Hartley Magazine

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Growing agapanthus


If you live in southern California, don’t read this. Agapanthus can grow year-round in warmer climates, but in Rhode Island it is an almost perfect greenhouse plant. While deciduous agapanthus can stand a light frost if their roots are well protected, the plant will be killed if the ground freezes. Evergreen plants have fleshier leaves and are more likely to die with just a light frost. Their fleshy leaves do not like to be frozen and collapse as soon as they thaw. However, if you move the plants into a greenhouse for the winter and keep them above freezing, they will reward you with a blue ball of color that can last for quite a long time. You can, if you wish, start plants from seed, but I have found that germinations tends to be spotty and it usually takes two to three years before the plants come into flower. You will need to keep young plants in the warm (above 50 degrees F), until they are large enough to be put into 4” pots. Continue to keep them warm as the plant grows until you can either transplant them outside in spring or move them into larger pots. If you plant them outside you will need to dig them up and move them into the greenhouse in fall where you get a frost.

Agapanthus originally came from South Africa and that will give you a clue to the conditions they prefer. Ideally, the soil should be loamy, well drained and sunny with a pH right around 7. The roots should be set about 2” below the soil surface and, if planting outside, the plants should be about 18” apart. The plants need to be mulched as they may not set flower if they are subject to drought.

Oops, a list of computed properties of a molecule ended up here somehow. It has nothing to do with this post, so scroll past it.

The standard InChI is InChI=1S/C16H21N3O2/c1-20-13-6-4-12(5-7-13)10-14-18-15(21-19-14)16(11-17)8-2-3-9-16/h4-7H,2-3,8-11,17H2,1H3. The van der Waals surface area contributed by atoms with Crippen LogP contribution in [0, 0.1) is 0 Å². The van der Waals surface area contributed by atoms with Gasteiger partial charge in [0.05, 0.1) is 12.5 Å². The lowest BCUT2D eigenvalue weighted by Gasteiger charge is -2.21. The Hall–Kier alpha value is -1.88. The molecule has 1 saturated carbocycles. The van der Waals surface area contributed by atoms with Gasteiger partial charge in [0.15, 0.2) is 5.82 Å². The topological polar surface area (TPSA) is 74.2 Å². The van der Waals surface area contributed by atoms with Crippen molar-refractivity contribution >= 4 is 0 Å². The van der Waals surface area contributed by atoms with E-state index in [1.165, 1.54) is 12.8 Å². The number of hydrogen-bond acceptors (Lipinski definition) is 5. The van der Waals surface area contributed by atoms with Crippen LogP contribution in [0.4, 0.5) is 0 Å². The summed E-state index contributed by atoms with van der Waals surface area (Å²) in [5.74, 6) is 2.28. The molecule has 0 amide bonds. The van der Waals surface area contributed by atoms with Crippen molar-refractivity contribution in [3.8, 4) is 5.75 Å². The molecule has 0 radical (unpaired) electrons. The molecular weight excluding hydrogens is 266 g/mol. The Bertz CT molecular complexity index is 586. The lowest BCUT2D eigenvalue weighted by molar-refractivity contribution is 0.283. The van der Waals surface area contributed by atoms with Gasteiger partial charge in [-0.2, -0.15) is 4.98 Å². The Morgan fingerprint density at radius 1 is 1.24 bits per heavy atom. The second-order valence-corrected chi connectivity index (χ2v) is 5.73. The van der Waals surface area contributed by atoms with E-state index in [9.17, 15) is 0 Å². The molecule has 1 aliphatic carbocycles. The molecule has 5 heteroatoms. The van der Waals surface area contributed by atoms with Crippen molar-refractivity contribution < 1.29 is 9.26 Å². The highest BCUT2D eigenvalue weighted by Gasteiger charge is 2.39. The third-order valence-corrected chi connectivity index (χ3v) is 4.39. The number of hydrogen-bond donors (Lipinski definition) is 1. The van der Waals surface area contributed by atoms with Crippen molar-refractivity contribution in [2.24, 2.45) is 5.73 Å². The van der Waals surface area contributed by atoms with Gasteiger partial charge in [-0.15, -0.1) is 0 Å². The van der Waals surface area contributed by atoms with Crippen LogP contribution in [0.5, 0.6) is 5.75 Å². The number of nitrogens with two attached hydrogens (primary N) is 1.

Growing Agapanthus

The plants can easily be grown in containers, but do not put them in too large a container. They prefer to be slightly root bound to flower. In a large container they will make a lot of leaves but may not flower.  Do not allow the plants to become root-bound, this too, will stop them from flowering.

If your plants become root-bound, knock them out of the container and divide the fleshy roots into several plants. Each in its own pot. This can also be done after flowering while the plant is resting if you simply want to increase your stock. Greenhouse plants should be divided in December to January to allow them to flower in spring. After you have replanted them in a good quality potting mix water the roots in and wait. In spring the plant will send up strap-like leaves but may not flower for a year or two.

Container and outdoor plants should be fertilized every two weeks with a regular all-purpose fertilizer right up until the buds begin to break into flower. After the flowers die back – usually in fall – let the plant rest for several weeks and in late winter or early spring, for potted plants, begin to fertilize it again. In the greenhouse you will usually see flowers by March or early April. If you are going to transplant them outside, begin fertilizing after you have transplanted them